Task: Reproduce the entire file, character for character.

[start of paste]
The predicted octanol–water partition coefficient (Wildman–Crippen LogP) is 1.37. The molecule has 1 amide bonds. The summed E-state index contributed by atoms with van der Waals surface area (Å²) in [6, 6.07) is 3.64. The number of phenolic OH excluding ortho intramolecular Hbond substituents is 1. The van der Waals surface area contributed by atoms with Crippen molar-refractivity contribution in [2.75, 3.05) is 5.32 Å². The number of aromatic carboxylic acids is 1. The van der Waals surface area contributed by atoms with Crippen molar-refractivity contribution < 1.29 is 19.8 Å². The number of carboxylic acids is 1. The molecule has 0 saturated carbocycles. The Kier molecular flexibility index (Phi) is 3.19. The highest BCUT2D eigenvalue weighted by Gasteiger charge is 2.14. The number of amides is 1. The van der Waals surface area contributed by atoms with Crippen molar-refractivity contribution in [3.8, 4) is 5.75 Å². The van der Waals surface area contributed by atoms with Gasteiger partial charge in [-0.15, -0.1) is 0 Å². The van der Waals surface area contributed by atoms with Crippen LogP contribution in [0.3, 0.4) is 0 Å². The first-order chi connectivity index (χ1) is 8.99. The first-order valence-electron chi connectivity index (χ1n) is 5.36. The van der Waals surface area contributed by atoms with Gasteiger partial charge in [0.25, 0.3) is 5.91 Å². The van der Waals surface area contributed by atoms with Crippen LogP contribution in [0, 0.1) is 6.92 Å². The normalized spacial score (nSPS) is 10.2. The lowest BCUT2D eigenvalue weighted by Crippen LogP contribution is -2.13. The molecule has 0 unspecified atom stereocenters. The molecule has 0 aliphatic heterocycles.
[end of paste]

The predicted octanol–water partition coefficient (Wildman–Crippen LogP) is 1.37. The molecule has 1 amide bonds. The summed E-state index contributed by atoms with van der Waals surface area (Å²) in [6, 6.07) is 3.64. The number of phenolic OH excluding ortho intramolecular Hbond substituents is 1. The van der Waals surface area contributed by atoms with Crippen molar-refractivity contribution in [2.75, 3.05) is 5.32 Å². The number of aromatic carboxylic acids is 1. The van der Waals surface area contributed by atoms with Crippen molar-refractivity contribution < 1.29 is 19.8 Å². The number of carboxylic acids is 1. The molecule has 0 saturated carbocycles. The Kier molecular flexibility index (Phi) is 3.19. The highest BCUT2D eigenvalue weighted by Gasteiger charge is 2.14. The number of amides is 1. The van der Waals surface area contributed by atoms with Crippen molar-refractivity contribution in [3.8, 4) is 5.75 Å². The van der Waals surface area contributed by atoms with Gasteiger partial charge in [-0.15, -0.1) is 0 Å². The van der Waals surface area contributed by atoms with Crippen LogP contribution in [0.3, 0.4) is 0 Å². The first-order chi connectivity index (χ1) is 8.99. The first-order valence-electron chi connectivity index (χ1n) is 5.36. The van der Waals surface area contributed by atoms with Gasteiger partial charge in [0.25, 0.3) is 5.91 Å². The van der Waals surface area contributed by atoms with Crippen LogP contribution in [0, 0.1) is 6.92 Å². The normalized spacial score (nSPS) is 10.2. The lowest BCUT2D eigenvalue weighted by Crippen LogP contribution is -2.13. The molecule has 0 unspecified atom stereocenters. The molecule has 0 aliphatic heterocycles.